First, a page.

Tokyo stocks rose 2.10 percent Friday morning, taking a cue from Wall Street, where the Dow hit a record high for a third straight day, while the yen weakened further against the dollar.
The benchmark Nikkei 225 index, which ended at a four-and-a-half-year high on Thursday, added 251.03 points to 12,219.11 by the break. The Topix index of all first-section shares was up 1.23 percent, or 12.37 points, at 1,016.72.
Shares were given a fillip as the dollar climbed to 95.13 yen in Tokyo morning trade, from 94.83 yen in New York late Thursday.
The euro was trading at $1.3095 and 124.59 yen, against $1.3107 and 124.28 yen.
The yen weakened partly because investors anticipated more aggressive monetary policy from the Bank of Japan, which will be headed by a new governor this month, dealers said.
"Buying is primarily yen-driven, however, investors aren't clamouring for exporter shares as before," Tachibana Securities market analyst Kenichi Hirano told Dow Jones Newswires.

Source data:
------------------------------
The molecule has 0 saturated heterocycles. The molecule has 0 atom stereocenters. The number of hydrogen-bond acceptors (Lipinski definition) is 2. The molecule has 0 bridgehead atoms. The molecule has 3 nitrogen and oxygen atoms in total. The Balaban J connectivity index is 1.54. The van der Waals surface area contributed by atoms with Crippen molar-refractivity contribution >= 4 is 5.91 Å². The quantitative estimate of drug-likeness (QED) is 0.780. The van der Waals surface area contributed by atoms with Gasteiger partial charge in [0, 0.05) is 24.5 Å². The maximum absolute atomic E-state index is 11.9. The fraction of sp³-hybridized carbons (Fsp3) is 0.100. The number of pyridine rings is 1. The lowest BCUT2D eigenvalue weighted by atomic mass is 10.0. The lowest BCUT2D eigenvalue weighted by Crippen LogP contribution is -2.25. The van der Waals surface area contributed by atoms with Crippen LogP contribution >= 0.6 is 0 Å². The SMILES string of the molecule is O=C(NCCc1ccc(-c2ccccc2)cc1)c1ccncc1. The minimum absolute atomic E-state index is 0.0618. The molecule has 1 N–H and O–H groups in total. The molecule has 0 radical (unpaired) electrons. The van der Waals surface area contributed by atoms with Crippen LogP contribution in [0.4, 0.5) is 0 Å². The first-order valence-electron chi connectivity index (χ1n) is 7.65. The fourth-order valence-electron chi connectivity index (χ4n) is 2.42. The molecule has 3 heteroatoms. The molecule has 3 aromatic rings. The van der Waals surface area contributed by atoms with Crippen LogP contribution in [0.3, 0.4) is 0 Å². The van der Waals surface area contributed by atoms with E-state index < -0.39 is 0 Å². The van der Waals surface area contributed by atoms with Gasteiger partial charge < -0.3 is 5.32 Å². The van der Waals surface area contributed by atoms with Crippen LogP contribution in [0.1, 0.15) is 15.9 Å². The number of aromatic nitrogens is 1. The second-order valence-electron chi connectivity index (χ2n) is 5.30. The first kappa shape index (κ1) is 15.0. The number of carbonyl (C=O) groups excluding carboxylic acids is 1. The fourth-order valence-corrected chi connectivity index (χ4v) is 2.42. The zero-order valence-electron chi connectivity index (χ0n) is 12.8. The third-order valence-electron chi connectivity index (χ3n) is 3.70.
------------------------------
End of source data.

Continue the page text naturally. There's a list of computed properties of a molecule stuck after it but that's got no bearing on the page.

"Many see the market as bought up to the point that weak yen-based earnings improvements are near fully priced in; thus further rises based solely on this logic may be progressively more difficult to realise," he added.
The Dow Jones Industrial Average ended at an all-time high for a third day in a row, adding 0.23 percent to 14,329.49.
Buying sentiment was helped by data showing jobless claims had fallen a day after figures showed a rise in jobs growth in the private sector.
In Tokyo technology exporters were mostly higher, with Advantest climbing 4.10 percent to 1,394 yen.
GS Yuasa, supplier of lithium-ion batteries to Boeing's troubled 787 Dreamliner, surged 8.00 percent to 472 yen, as US safety regulators said Thursday they are still seeking what exactly caused a battery fire on a Japan Airlines Boeing 787 plane.